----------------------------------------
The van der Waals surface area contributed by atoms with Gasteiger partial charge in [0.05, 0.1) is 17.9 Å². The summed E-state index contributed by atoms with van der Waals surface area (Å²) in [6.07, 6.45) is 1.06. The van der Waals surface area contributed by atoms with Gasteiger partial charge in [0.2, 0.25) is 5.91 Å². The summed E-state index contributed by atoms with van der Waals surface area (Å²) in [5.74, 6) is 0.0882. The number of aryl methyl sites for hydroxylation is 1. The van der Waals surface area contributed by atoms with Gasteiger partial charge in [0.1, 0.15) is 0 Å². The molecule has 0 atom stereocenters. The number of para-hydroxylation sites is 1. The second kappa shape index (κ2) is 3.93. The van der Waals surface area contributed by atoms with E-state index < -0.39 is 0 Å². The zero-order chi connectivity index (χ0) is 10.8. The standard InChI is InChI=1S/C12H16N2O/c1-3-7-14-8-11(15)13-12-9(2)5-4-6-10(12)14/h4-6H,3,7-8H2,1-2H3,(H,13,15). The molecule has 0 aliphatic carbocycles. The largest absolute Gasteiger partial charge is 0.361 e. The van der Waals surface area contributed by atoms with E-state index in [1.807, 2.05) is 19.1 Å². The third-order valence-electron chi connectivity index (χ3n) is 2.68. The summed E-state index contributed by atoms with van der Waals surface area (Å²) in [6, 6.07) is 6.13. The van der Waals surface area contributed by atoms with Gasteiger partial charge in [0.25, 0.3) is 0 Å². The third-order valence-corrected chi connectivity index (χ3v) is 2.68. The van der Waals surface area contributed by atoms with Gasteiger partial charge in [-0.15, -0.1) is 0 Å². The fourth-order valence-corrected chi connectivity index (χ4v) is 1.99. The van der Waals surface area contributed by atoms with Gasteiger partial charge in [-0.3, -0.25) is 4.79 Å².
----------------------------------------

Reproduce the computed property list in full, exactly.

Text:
The van der Waals surface area contributed by atoms with Gasteiger partial charge in [0.05, 0.1) is 17.9 Å². The summed E-state index contributed by atoms with van der Waals surface area (Å²) in [6.07, 6.45) is 1.06. The van der Waals surface area contributed by atoms with Gasteiger partial charge in [0.2, 0.25) is 5.91 Å². The summed E-state index contributed by atoms with van der Waals surface area (Å²) in [5.74, 6) is 0.0882. The number of aryl methyl sites for hydroxylation is 1. The van der Waals surface area contributed by atoms with Gasteiger partial charge in [0.1, 0.15) is 0 Å². The molecule has 0 atom stereocenters. The number of para-hydroxylation sites is 1. The second kappa shape index (κ2) is 3.93. The van der Waals surface area contributed by atoms with E-state index < -0.39 is 0 Å². The zero-order chi connectivity index (χ0) is 10.8. The standard InChI is InChI=1S/C12H16N2O/c1-3-7-14-8-11(15)13-12-9(2)5-4-6-10(12)14/h4-6H,3,7-8H2,1-2H3,(H,13,15). The molecule has 0 aliphatic carbocycles. The largest absolute Gasteiger partial charge is 0.361 e. The van der Waals surface area contributed by atoms with E-state index in [1.807, 2.05) is 19.1 Å². The third-order valence-electron chi connectivity index (χ3n) is 2.68. The summed E-state index contributed by atoms with van der Waals surface area (Å²) in [6, 6.07) is 6.13. The van der Waals surface area contributed by atoms with Gasteiger partial charge in [0.25, 0.3) is 0 Å². The third-order valence-corrected chi connectivity index (χ3v) is 2.68. The van der Waals surface area contributed by atoms with Gasteiger partial charge in [-0.15, -0.1) is 0 Å². The fourth-order valence-corrected chi connectivity index (χ4v) is 1.99. The van der Waals surface area contributed by atoms with Gasteiger partial charge in [-0.3, -0.25) is 4.79 Å².